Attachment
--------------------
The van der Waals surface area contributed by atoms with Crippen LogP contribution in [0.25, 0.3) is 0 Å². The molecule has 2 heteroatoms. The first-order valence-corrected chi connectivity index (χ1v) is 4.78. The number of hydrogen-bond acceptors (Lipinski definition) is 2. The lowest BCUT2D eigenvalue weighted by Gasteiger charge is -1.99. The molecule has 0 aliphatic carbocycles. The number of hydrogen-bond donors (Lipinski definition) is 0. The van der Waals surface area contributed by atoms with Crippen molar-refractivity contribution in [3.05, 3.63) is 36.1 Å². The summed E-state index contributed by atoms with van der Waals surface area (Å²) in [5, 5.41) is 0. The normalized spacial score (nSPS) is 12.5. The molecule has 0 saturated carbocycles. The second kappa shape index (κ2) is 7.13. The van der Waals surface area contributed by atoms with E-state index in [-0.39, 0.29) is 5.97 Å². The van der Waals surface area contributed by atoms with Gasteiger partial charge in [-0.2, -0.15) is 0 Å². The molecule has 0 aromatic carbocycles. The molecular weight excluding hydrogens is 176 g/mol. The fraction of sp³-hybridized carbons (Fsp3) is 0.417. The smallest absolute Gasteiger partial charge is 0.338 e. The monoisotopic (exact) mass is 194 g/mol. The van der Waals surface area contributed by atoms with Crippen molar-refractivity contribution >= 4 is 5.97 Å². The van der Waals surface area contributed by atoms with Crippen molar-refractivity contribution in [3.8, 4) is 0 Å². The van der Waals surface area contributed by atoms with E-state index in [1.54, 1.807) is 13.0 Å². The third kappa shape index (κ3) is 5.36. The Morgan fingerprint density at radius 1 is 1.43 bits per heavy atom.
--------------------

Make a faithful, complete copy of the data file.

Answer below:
The van der Waals surface area contributed by atoms with Crippen LogP contribution in [0.25, 0.3) is 0 Å². The molecule has 2 heteroatoms. The first-order valence-corrected chi connectivity index (χ1v) is 4.78. The number of hydrogen-bond acceptors (Lipinski definition) is 2. The lowest BCUT2D eigenvalue weighted by Gasteiger charge is -1.99. The molecule has 0 aliphatic carbocycles. The number of hydrogen-bond donors (Lipinski definition) is 0. The van der Waals surface area contributed by atoms with Crippen molar-refractivity contribution in [3.05, 3.63) is 36.1 Å². The summed E-state index contributed by atoms with van der Waals surface area (Å²) in [5, 5.41) is 0. The normalized spacial score (nSPS) is 12.5. The molecule has 0 saturated carbocycles. The second kappa shape index (κ2) is 7.13. The van der Waals surface area contributed by atoms with E-state index in [-0.39, 0.29) is 5.97 Å². The van der Waals surface area contributed by atoms with Gasteiger partial charge in [-0.2, -0.15) is 0 Å². The molecule has 0 aromatic carbocycles. The molecular weight excluding hydrogens is 176 g/mol. The fraction of sp³-hybridized carbons (Fsp3) is 0.417. The smallest absolute Gasteiger partial charge is 0.338 e. The monoisotopic (exact) mass is 194 g/mol. The van der Waals surface area contributed by atoms with Crippen molar-refractivity contribution >= 4 is 5.97 Å². The van der Waals surface area contributed by atoms with Crippen molar-refractivity contribution in [3.8, 4) is 0 Å². The van der Waals surface area contributed by atoms with E-state index in [1.54, 1.807) is 13.0 Å². The third kappa shape index (κ3) is 5.36. The Morgan fingerprint density at radius 1 is 1.43 bits per heavy atom.